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Thread: Sleep cycle and wake time

  1. #1 Sleep cycle and wake time 
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    Does the time in which a person is woken during their sleep cycle affect how tired they feel when they are awake?


    JA Cambece
    JA Cambece Law Office
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  3. #2  
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    I propose you do an experiment and find out.
    All you need is a stick - to poke/wake people with.

    (I know this is a dumb/useless response .. but i just couldn't help myself )


    It is not so much that I have confidence in scientists being right, but that I have so much in nonscientists being wrong. --- Isaac Asimov
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  4. #3 Re: Sleep cycle and wake time 
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    Quote Originally Posted by cambece
    Does the time in which a person is woken during their sleep cycle affect how tired they feel when they are awake?
    Yes it does. I believe I read before that an average deep-sleep cycle lasts for about 2-3 hours, then you become more "awake" for about an hour, after which you go back into deep-sleep. I think in a normal sleeping period people have like 2/3 of these cycles. If you are woken up right while you're sleeping rather deeply, expect to be half dead.
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  5. #4  
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    The latest info I have read indicates that we each need a certain amount of sleep - if you are deprived of any of it then you will not feel in good form, the more you are depived the worse it gets until your system has had enough and just switches off till you have caught up with every last second.
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  6. #5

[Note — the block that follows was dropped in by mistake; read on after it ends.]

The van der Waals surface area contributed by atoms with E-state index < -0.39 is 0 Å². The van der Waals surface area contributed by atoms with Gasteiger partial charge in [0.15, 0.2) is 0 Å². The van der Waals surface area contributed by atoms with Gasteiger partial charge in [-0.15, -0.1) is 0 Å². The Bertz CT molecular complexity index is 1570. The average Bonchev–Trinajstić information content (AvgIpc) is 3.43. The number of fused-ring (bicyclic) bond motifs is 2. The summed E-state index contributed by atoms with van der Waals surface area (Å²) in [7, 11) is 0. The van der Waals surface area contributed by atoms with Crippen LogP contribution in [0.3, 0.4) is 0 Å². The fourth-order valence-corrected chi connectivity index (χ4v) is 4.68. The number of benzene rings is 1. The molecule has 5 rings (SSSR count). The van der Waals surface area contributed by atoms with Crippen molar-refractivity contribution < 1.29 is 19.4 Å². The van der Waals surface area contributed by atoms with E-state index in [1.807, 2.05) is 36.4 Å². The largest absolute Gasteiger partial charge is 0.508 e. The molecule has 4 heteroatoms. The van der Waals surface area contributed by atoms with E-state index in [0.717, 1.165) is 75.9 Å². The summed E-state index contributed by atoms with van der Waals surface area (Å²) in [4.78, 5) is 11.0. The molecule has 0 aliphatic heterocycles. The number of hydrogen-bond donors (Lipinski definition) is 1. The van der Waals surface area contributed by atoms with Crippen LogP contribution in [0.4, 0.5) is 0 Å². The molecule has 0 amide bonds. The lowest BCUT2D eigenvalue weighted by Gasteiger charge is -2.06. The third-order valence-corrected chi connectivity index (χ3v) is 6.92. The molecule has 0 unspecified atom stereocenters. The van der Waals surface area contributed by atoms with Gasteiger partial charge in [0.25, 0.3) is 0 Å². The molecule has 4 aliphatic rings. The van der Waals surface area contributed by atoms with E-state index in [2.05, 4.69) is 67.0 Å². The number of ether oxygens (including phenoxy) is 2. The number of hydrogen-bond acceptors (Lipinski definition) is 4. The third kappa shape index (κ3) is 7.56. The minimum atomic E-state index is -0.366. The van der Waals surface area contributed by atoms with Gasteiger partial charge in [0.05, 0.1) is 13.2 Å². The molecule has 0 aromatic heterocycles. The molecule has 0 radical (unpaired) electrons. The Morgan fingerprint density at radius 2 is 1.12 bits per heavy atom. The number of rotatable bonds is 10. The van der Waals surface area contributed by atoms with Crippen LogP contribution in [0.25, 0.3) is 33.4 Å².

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    To add on to that statement: Different people need different hours of sleep. Some need only 5, others (like myself) feel utterly dead without 10-12 hours. I'm not sure if that's some sort of sleeping disorder or not.
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  7. #6  
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    Quote Originally Posted by Jeremyhfht
    To add on to that statement: Different people need different hours of sleep. Some need only 5, others (like myself) feel utterly dead without 10-12 hours. I'm not sure if that's some sort of sleeping disorder or not.
    I'm the same way. If I don't get at least 9 and a half hours of sleep I feel tired the next day. It also seems to depend how I wake up (by alarm or something else).
    JA Cambece
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  8. #7  
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    Very much so and I, like a great many men, suffer from such a condition. It's called Obstructive Sleeep Apnoea and, at it's extreme end is life threatening.
    One reason it's rarely diagnosed is that the men who suffer from it are often just written off as lazy husbands.

    What actually occurrs is that the person relaxes so heavily, as they enter the deep sleep cycle, that their onw throat muscles collapse and they start choking. This normally tirggers an alarm in the brain which jolts them almost awake bu not enough to actually be aware that they have woken up.
    200 such seizures a night is not uncommon.

    The symptoms of this sleep deprivation are both fatigure and a foul temper.

    There is a cure, (not funded by any medical benifits scheme) which is a little radical. A snug mask, like an anethetic mask is worn, on the face and hooked to a pressure pump which, quite litterally, blows the throat apart like a balloon.
    Don't be afraid of asking stupid questions. They are so much easier to handle than stupid mistakes
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  9. #8  
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    Eh, I don't have it.

    >>
    Common Signs and Symptoms

    (The signs and symptoms that follow apply to both adults and children suffering with sleep apnea)

    Additional signs of obstructive sleep apnea include restless sleep, and loud snoring (with periods of silence followed by gasps). Other symptoms are non-specific: morning headaches, trouble concentrating, irritability, forgetfulness, mood or behavior changes, increased heart rate, anxiety, depression, increased frequency of urination, bedwetting, esophageal reflux and heavy sweating at night.
    <<

    ^ a quote from wikipedia. I hold none of the symptoms. For further study: http://en.wikipedia.org/wiki/Sleep_a...pnea_.28OSA.29

    Ironically, my father has half of those signs. Hah
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